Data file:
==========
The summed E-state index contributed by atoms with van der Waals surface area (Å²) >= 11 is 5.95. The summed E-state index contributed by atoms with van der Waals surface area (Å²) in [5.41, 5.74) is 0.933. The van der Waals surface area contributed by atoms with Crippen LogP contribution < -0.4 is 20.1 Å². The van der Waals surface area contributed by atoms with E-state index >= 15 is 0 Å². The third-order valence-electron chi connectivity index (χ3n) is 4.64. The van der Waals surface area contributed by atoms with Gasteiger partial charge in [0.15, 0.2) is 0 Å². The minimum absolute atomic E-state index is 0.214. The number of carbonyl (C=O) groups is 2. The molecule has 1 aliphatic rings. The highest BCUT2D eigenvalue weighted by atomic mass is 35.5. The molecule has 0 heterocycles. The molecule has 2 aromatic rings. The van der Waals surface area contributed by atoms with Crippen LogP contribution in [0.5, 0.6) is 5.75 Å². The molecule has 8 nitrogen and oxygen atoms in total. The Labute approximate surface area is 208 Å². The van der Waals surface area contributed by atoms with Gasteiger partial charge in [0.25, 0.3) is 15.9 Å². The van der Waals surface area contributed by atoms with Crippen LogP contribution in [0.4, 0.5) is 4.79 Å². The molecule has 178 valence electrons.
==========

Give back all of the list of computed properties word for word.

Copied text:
The summed E-state index contributed by atoms with van der Waals surface area (Å²) >= 11 is 5.95. The summed E-state index contributed by atoms with van der Waals surface area (Å²) in [5.41, 5.74) is 0.933. The van der Waals surface area contributed by atoms with Crippen LogP contribution < -0.4 is 20.1 Å². The van der Waals surface area contributed by atoms with E-state index >= 15 is 0 Å². The third-order valence-electron chi connectivity index (χ3n) is 4.64. The van der Waals surface area contributed by atoms with Gasteiger partial charge in [0.15, 0.2) is 0 Å². The minimum absolute atomic E-state index is 0.214. The number of carbonyl (C=O) groups is 2. The molecule has 1 aliphatic rings. The highest BCUT2D eigenvalue weighted by atomic mass is 35.5. The molecule has 0 heterocycles. The molecule has 2 aromatic rings. The van der Waals surface area contributed by atoms with Crippen LogP contribution in [0.5, 0.6) is 5.75 Å². The molecule has 8 nitrogen and oxygen atoms in total. The Labute approximate surface area is 208 Å². The van der Waals surface area contributed by atoms with Gasteiger partial charge in [0.25, 0.3) is 15.9 Å². The van der Waals surface area contributed by atoms with Crippen LogP contribution in [0.4, 0.5) is 4.79 Å². The molecule has 178 valence electrons.